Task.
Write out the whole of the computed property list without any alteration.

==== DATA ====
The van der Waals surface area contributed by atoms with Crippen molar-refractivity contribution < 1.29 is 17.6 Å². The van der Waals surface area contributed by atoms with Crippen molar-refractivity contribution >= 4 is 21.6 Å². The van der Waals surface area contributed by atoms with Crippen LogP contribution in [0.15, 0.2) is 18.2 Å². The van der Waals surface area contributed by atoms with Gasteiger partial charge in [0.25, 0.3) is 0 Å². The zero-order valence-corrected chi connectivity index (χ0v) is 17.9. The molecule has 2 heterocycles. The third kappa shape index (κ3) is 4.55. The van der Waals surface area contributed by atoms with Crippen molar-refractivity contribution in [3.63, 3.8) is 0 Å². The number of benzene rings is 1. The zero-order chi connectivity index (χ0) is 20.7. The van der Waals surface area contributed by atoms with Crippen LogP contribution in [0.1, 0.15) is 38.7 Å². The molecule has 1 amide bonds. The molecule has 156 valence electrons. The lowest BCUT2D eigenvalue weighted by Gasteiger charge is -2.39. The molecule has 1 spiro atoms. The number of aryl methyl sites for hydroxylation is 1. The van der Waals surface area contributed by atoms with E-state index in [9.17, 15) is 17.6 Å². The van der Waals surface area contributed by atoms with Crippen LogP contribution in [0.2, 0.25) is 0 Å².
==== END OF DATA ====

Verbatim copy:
The van der Waals surface area contributed by atoms with Crippen molar-refractivity contribution < 1.29 is 17.6 Å². The van der Waals surface area contributed by atoms with Crippen molar-refractivity contribution >= 4 is 21.6 Å². The van der Waals surface area contributed by atoms with Crippen LogP contribution in [0.15, 0.2) is 18.2 Å². The van der Waals surface area contributed by atoms with Gasteiger partial charge in [0.25, 0.3) is 0 Å². The zero-order valence-corrected chi connectivity index (χ0v) is 17.9. The molecule has 2 heterocycles. The third kappa shape index (κ3) is 4.55. The van der Waals surface area contributed by atoms with Crippen molar-refractivity contribution in [3.63, 3.8) is 0 Å². The number of benzene rings is 1. The zero-order chi connectivity index (χ0) is 20.7. The van der Waals surface area contributed by atoms with Crippen LogP contribution in [0.1, 0.15) is 38.7 Å². The molecule has 1 amide bonds. The molecule has 156 valence electrons. The lowest BCUT2D eigenvalue weighted by Gasteiger charge is -2.39. The molecule has 1 spiro atoms. The number of aryl methyl sites for hydroxylation is 1. The van der Waals surface area contributed by atoms with E-state index in [9.17, 15) is 17.6 Å². The van der Waals surface area contributed by atoms with Crippen LogP contribution in [0.2, 0.25) is 0 Å².